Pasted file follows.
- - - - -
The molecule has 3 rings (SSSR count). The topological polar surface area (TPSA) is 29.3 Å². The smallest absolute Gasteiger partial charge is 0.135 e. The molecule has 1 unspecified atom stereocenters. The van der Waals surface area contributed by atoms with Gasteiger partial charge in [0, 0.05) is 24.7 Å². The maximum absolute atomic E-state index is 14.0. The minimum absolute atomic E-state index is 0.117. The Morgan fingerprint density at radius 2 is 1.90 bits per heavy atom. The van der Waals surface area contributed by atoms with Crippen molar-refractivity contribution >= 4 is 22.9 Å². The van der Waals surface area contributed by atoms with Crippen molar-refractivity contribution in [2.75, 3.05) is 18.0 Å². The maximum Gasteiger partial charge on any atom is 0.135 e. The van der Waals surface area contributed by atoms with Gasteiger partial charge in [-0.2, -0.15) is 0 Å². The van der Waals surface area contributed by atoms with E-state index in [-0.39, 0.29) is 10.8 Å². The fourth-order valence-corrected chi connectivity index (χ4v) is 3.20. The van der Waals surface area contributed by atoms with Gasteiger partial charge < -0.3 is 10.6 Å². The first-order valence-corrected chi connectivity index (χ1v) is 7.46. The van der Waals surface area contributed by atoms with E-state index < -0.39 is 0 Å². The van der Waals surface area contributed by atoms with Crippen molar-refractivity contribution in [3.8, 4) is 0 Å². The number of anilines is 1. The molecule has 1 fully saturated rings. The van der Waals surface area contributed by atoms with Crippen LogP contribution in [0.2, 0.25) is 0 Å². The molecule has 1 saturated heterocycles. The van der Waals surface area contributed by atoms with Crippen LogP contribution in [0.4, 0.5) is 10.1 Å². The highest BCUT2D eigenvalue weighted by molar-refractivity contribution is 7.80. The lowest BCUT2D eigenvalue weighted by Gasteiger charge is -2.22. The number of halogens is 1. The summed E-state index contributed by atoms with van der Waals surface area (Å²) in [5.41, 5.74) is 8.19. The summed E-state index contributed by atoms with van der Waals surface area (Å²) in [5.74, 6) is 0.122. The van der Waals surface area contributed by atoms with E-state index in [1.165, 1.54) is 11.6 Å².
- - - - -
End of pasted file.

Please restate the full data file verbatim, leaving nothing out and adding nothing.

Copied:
The molecule has 3 rings (SSSR count). The topological polar surface area (TPSA) is 29.3 Å². The smallest absolute Gasteiger partial charge is 0.135 e. The molecule has 1 unspecified atom stereocenters. The van der Waals surface area contributed by atoms with Gasteiger partial charge in [0, 0.05) is 24.7 Å². The maximum absolute atomic E-state index is 14.0. The minimum absolute atomic E-state index is 0.117. The Morgan fingerprint density at radius 2 is 1.90 bits per heavy atom. The van der Waals surface area contributed by atoms with Crippen molar-refractivity contribution >= 4 is 22.9 Å². The van der Waals surface area contributed by atoms with Crippen molar-refractivity contribution in [2.75, 3.05) is 18.0 Å². The maximum Gasteiger partial charge on any atom is 0.135 e. The van der Waals surface area contributed by atoms with Gasteiger partial charge in [-0.2, -0.15) is 0 Å². The van der Waals surface area contributed by atoms with E-state index in [-0.39, 0.29) is 10.8 Å². The fourth-order valence-corrected chi connectivity index (χ4v) is 3.20. The van der Waals surface area contributed by atoms with Gasteiger partial charge < -0.3 is 10.6 Å². The first-order valence-corrected chi connectivity index (χ1v) is 7.46. The van der Waals surface area contributed by atoms with E-state index < -0.39 is 0 Å². The van der Waals surface area contributed by atoms with Crippen molar-refractivity contribution in [3.8, 4) is 0 Å². The number of anilines is 1. The molecule has 1 fully saturated rings. The van der Waals surface area contributed by atoms with Crippen LogP contribution in [0.2, 0.25) is 0 Å². The molecule has 1 saturated heterocycles. The van der Waals surface area contributed by atoms with Crippen LogP contribution in [0.4, 0.5) is 10.1 Å². The highest BCUT2D eigenvalue weighted by molar-refractivity contribution is 7.80. The lowest BCUT2D eigenvalue weighted by Gasteiger charge is -2.22. The number of halogens is 1. The summed E-state index contributed by atoms with van der Waals surface area (Å²) in [5.41, 5.74) is 8.19. The summed E-state index contributed by atoms with van der Waals surface area (Å²) in [5.74, 6) is 0.122. The van der Waals surface area contributed by atoms with E-state index in [1.165, 1.54) is 11.6 Å².